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NASHVILLE, Tenn. -- Employers, and employer coalitions in particular, must take the lead in demanding higher-quality medical care, a pioneer in managed care says.

Higher-quality care will then lead to lower costs, said Dr. Paul Ellwood.

"The problem is quality, stupid," said Dr. Ellwood, president and chief executive officer of the Jackson Hole Group, an informal health care policy think tank based in Jackson Hole, Wyo., that became famous for its earlier managed health care proposals. "Solving the quality problem will solve the cost problem," he said.

Dr. Ellwood was the keynote speaker at the third annual conference of the National Business Coalition on Health. The conference was held in Nashville, Tenn., earlier this month.

Overall, Dr. Ellwood said managed care has not lived up to its promise. A few large players dominate many markets, reducing competition. Also, managed care has had little impact on specific care and medical procedures, he said.

Managed care is "off course and running out of fuel to steer it," he said.

Critics of managed care say it has simply wrung one-time savings out of the system, allowing costs to once again rise. "If we continue to focus on managing costs and not managing health," these critics will be right, Dr. Ellwood said.

Another problem he noted is that health plans have too many specialists. "There is no way a health plan can feed all those specialists' mouths," he said.

Many managed care plans also lack financial health, he pointed out. Many plans have cut their premiums to maintain market share and now are losing money, Dr. Ellwood noted. Increasing rates to correct this trend won't significantly help, as employers balk at higher rates and cannot easily pass increases along to employees in a tight labor market.

Despite its woes, managed care has scored some successes, he said. Most significantly, the growth of managed care has lowered health care costs well below projections made ten years ago.

Dr. Ellwood said that in 1988, health care costs rose 15% over the previous year, and in 1996, costs did not rise. Overall, managed care last year cut $1 trillion, or about half, from a projection of $2 trillion in 1997 health care costs, he said.

But how managed care accomplished this concerns him. The lower costs are not the result of better or more efficient medical practices but rather from forcing lower fees on doctors and limiting hospital visits.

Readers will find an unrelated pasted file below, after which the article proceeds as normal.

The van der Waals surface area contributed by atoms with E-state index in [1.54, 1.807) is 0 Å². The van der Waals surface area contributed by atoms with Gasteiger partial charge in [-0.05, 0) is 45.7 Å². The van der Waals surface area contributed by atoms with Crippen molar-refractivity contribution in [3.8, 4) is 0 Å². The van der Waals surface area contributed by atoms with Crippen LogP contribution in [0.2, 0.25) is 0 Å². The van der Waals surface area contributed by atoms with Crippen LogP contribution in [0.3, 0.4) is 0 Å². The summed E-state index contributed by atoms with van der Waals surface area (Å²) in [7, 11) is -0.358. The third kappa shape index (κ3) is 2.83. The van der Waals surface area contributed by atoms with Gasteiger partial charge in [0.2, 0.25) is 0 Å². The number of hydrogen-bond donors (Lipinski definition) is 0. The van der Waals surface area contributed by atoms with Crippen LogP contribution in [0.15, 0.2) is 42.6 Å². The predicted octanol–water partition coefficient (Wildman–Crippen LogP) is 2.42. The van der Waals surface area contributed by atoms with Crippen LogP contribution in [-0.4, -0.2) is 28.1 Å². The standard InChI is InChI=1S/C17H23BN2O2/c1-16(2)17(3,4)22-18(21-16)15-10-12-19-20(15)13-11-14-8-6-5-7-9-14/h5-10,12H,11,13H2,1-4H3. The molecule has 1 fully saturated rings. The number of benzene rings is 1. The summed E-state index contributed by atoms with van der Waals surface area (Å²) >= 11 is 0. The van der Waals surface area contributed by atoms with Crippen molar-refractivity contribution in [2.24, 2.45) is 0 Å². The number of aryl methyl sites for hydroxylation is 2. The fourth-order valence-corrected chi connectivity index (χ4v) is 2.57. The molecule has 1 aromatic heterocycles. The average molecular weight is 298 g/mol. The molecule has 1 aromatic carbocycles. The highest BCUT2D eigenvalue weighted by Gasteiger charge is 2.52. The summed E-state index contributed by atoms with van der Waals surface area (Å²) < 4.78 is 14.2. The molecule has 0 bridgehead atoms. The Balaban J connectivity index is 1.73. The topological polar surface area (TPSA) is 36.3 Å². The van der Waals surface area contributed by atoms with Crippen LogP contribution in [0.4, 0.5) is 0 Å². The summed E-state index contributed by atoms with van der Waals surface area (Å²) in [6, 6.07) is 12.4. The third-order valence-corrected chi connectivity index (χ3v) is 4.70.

The real challenge for today, Dr. Ellwood said, is to improve the quality of health care. Quality problems include too much care, too little care, and inappropriate care. For example, he cited studies showing that 10% of hysterectomies are unnecessary, as well as 20% of pacemakers. In addition, numerous cheap and effective treatments are not used, such as providing aspirin and beta blocker drugs for heart attack victims that could prevent 18,000 deaths each year, he said.

Added to this are the public's dislike of managed care and doctors' hostility toward HMOs that limit their freedom while drawing out payment schedules for claims. Also, because most physicians belong to more than one managed care plan's network, there is no physician loyalty to plans.

Who can resolve the quality of care issue is of paramount importance, Dr. Ellwood said.

Managed care plans won't do anything, he said, as they don't see a market advantage in offering the better-quality plan. Providers, to Dr. Ellwood's disappointment, also won't change the system, as there is no ground swell for tracking patients over a long time period to look at treatment outcomes.

Individuals also can't change the system. "You, as individuals, are powerless in this environment," he said, recounting his own experience as a patient in the health care system that left him feeling unable to control his own treatment.

The government also won't tackle the problem of quality, he said.

This leads to employers to change the system. "I still think you're the best bet," he said.

To accomplish this, employers must change their ways, Dr. Ellwood said. In the past, employers haven't matched demands for lower prices with demands for higher quality, he said.

To address this, Dr. Ellwood recommends employers use the Foundation for Accountability system of health quality measures that arose out of the work of the Jackson Hole Group. FACCT, a group of private and public health care purchasers, consumers and community organizations, puts quality measures in a format that consumers can understand, allowing them to evaluate plans and choose. This creates competition among plans to demonstrate their quality or face losing enrollees. FACCT covers five areas that concern consumers: satisfaction with care, staying healthy, getting people healthy, living with illness, and caring for people when abilities change.

Filling in data for these areas is the next challenge, he said, noting that the best way is to ask patients directly to supply the data, as health plans often cannot provide the necessary information.